Candlelight vigil ends emotional day of remembrance, prayer for Enoch family
ENOCH, Utah — The Enoch community capped off an emotional day of remembering the Haight family with a vigil on Friday, hours after family and friends said goodbye to Gail Earl, Tausha Haight, and her five children.
“In our community we are strong and we are here for each other,” said Kait Sorenson, executive director of Canyon Creek Services.
The nonprofit joined the Enoch Police Department and the Utah Domestic Violence Coalition in sponsoring the vigil that included writing messages to family members of the Haight family.
Lt. Governor Deirdre Henderson was among a handful of speakers to address the dozens of community members who huddled together.
“We love you. We see you. We mourn with you,” Henderson said. “Thank you for loving each other. Thank you for setting the example of how to love your neighbor.”
Remembering the Haight family continued at a vigil in @CityEnoch. @LGHendersonUtah @UtahDv thanked the community for their example of lifting and loving one another. They urged them to seek help with domestic violence and to continue reaching out to their neighbors.@KSL5TV pic.twitter.com/cQwRMPVLxE
— Matt Rascon (@MattRasconNews) January 14, 2023
Vigil organizers also recognized the community’s resilience over the last several days and their ability to reach out and lift one another even in their time of need. They also urged them to seek help if needed and to be a part of the solution for ending domestic violence.
“We are not afraid of coming together and feeling what we are feeling and we are not afraid to reach out to those we love most and make sure just how much we love them,” Sorenson said.
“Please make sure you tell somebody close to you how much you love them.”
Earlier in the day and 45 miles south of Enoch, hundreds gathered in La Verkin, where Gail Earl is from and where Tausha Haight grew up.
There more than 830 people crowded into a chapel belonging to The Church of Jesus Christ of Latter-Day Saints to remember and say goodbye to Gail and Tausha and each of her five children.
“Any and all who offered prayers of comfort and support, we want you to know we felt them and they have sustained us and supported us,” Brett Earl said.
Brett is Gail’s son and Tausha’s brother and one of six from their family to address the large audience during funeral services.
Seven caskets sat at the front of the chapel with flower arrangements and a picture of each person, from four-year-old Gavin who “gave the best hugs” to his seven-year-old siblings Ammon and Sienna who were preparing to be baptized. To Brylee who loved books and music. And the oldest child who was getting ready to graduate high school and attend SUU.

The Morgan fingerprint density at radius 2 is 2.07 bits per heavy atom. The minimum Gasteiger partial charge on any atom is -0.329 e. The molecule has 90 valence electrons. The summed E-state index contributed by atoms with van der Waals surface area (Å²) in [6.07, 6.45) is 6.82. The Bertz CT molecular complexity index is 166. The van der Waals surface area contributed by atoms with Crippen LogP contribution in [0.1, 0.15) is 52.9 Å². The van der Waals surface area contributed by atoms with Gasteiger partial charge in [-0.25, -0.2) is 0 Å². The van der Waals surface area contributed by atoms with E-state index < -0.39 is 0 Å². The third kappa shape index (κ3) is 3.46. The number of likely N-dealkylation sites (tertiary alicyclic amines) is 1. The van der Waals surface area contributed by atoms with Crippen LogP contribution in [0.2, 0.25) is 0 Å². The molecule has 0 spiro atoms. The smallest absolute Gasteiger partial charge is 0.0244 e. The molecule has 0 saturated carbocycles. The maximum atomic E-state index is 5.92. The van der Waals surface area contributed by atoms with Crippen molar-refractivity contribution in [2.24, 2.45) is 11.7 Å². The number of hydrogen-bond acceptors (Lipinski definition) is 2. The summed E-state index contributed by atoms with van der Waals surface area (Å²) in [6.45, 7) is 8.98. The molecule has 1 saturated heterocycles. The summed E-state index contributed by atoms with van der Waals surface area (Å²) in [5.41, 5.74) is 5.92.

Tausha’s siblings remembered her as an incredible mother who constantly sacrificed for her children.
They said their mother Gail had orchestrated this funeral, giving each of her children their own topic, each one a gospel lesson she had taught them growing up.
“I know you are eager to discover the story,” Brett said to the media after the funeral.
“Certainly there is a story of two families hurt and broken through unthinkable tragedy.”
But he said this is also a story of “these families being able to find peace, comfort, and solace through the beauty of the knowledge of God’s plan of salvation.”
In a prepared family statement, Brett urged those still hurting to seek help and to lift others. He also said that the Earl family had found the most help navigating this tragedy through their beliefs in God and Jesus Christ.
“Only a tender and merciful and loving Heavenly Father and God can take this tragedy that has touched us so deeply and reach deep inside each of us and turn it into a miracle of healing, growth, and progression,” he said. “That is the miracle we hope each of you find in your quest to move forward from this tragedy.”
The events to remember the family and support the community were expected to continue through the weekend.
The nonprofit Friends of the Iron County Sheriff’s Office said it had collected thousands of dollars in donations and planned to hold a raffle event the following day. All proceeds will go to the family and to help first responders and the community heal.
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